'X-Men: Days of Future Past': What the Critics Are Saying
X-Men: Days of Future Past, out Friday, unites the Marvel franchise's original stars Hugh Jackman, Ellen Page, Ian McKellen, Halle Berry and Patrick Stewart with reboot recruits Jennifer Lawrence, James McAvoy, Michael Fassbender and Nicholas Hoult. The sequel is based on the 1981 Uncanny X-Men comic Days of Future Past, in which Kitty Pryde (Page) uses her consciousness transference powers to go back from a dystopian future and rewrite history.
Helmed by the franchise's original director Bryan Singer, the latest Marvel release is predicted to score the top opening of the year so far in North America with north of $100 million.
Read what top critics are saying about X-Men: Days of Future Past:
The Hollywood Reporter's film critic David Rooney notes in his review that the sequel is "more dramatically diffuse than the reboot and lacks a definitive villain," yet it "is shot through with a stirring reverence for the Marvel Comics characters and their universe. And it ups the stakes by threatening nothing less than the genocide of the mutant population, among them faces old and new." The time-travel premise "calls into question many events from the original three movies — specifically 2006's X-Men: The Last Stand ... spend too long trying to align what happens here with earlier developments and your head will explode," but cinematographer Newton Thomas Sigel and production designer John Myhre "provide marked contrasts between the two periods — brooding darkness in the present; a softer, more naturalistic look in the past — that helps as the action progresses and cross-cutting increases."
Of the ensemble cast, American Horror Story regular Evan Peters stands out as a playful Peter Maximoff/Quicksilver (especially as the rights dispute that kept the character out of previous films has been resolved, allowing him to appear in both the X-Men and Avengers franchises). Altogether, "Singer has pulled together an ambitious, suspenseful screen chapter that secures a future for the franchise while facilitating continued reinvention," even until the postcredits scene that provides a taste of X-Men: Apocalypse.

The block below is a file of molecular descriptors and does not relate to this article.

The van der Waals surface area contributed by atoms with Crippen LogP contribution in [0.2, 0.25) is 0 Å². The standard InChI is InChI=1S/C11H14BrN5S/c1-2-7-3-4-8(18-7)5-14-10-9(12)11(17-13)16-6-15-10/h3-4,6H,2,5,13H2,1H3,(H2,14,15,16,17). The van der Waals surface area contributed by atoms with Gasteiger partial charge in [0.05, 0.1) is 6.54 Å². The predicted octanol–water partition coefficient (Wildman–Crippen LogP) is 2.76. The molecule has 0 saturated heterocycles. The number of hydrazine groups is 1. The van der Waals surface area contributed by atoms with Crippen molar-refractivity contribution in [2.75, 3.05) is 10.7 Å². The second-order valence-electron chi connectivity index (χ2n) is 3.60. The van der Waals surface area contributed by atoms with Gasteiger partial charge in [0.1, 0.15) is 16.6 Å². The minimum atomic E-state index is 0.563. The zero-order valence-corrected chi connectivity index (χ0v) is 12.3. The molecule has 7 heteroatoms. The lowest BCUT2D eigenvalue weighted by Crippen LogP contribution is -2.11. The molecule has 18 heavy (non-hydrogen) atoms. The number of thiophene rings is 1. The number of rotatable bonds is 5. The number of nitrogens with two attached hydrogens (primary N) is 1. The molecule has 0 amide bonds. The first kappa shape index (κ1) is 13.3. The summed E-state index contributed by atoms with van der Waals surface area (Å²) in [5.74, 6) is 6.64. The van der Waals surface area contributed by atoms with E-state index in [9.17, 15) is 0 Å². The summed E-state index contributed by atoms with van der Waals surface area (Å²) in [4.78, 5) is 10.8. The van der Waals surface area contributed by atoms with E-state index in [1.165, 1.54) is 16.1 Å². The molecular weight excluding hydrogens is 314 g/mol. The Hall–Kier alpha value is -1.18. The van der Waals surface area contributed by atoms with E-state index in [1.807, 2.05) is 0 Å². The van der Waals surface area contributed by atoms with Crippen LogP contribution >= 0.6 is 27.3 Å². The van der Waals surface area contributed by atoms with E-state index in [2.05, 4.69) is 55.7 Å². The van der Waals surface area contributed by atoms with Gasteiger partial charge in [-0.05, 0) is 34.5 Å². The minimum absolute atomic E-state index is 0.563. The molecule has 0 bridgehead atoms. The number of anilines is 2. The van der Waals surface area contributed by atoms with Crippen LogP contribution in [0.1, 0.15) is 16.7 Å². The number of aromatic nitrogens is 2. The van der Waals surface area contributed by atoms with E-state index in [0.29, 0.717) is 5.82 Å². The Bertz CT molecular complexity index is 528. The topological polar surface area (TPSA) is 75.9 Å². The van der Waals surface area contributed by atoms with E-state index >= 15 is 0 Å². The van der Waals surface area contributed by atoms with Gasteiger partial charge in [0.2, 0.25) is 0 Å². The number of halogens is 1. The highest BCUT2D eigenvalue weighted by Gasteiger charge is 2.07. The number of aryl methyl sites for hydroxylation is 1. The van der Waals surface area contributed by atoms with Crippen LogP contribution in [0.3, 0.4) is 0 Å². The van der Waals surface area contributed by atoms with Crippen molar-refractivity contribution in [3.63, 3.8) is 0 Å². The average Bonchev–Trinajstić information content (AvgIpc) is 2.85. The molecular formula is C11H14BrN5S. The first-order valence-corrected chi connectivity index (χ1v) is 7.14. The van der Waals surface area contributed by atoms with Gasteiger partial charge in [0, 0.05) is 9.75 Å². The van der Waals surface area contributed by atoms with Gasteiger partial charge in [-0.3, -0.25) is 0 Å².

The New York Times' A.O. Scott says that the film has its moments of "intricate, freeze-frame slapstick ballet that fuses the pop playfulness of the old comics with the latest digital gimmickry," but "the frantic crosscutting of the culminating battles, which take place simultaneously and also a half-century apart, requires too much thought on the part of the audience because it has received too little on the part of the filmmakers. But, as usual, the characters — and the performers playing them — step unto the breach to provide just enough wit and feeling to make Days of Future Past something other than a waste of a reasonable person’s time." Additionally, "the film has found an excellent villain in the person of Peter Dinklage, playing a mutant-hating arms manufacturer with the excellent name of Bolivar Trask."
The Los Angeles Times' Betsy Sharkey writes that "Future Past is a deeper, richer, more thoughtful film, more existential in its contemplations than earlier Xs, all rather nicely embedded in the mayhem churned up by the mutants' altered states," noting that "the idea of intolerance and discriminating against differences has always been a central theme. Yet Future Past lets the discussion and debate about the mutants' status play out across time in fresh ways." Even more so, "the film's emotions are as transformative as the mutants."
Chicago Tribune's Christopher Borrelli calls the film "generous" and "delightfully convoluted," especially with its many secondary characters, but noted that of the central actors, "Fassbender seems to retreat a bit too coldly into Magneto" and "Lawrence, a cog in a gigantic pastiche, struggles to work up her usual spunk and urgency." Instead, "the film belongs to McAvoy" as a young Professor X, as the sequel "walks a rare line between casual and urgent."
The Washington Post's Michael O'Sullivan notes that the sequel "is, in itself, as intoxicating as a shot of adrenaline," mostly because "it wipes out all those bad feelings left by Last Stand, which is widely reviled by fans as one of the worst films in the franchise (next to, of course, X-Men Origins: Wolverine)." Though there are "time-travel anomalies that spring leaks in an otherwise airtight construction ... the disappointment eventually dissipates, not because we get the movie we want, but because we get the one we need."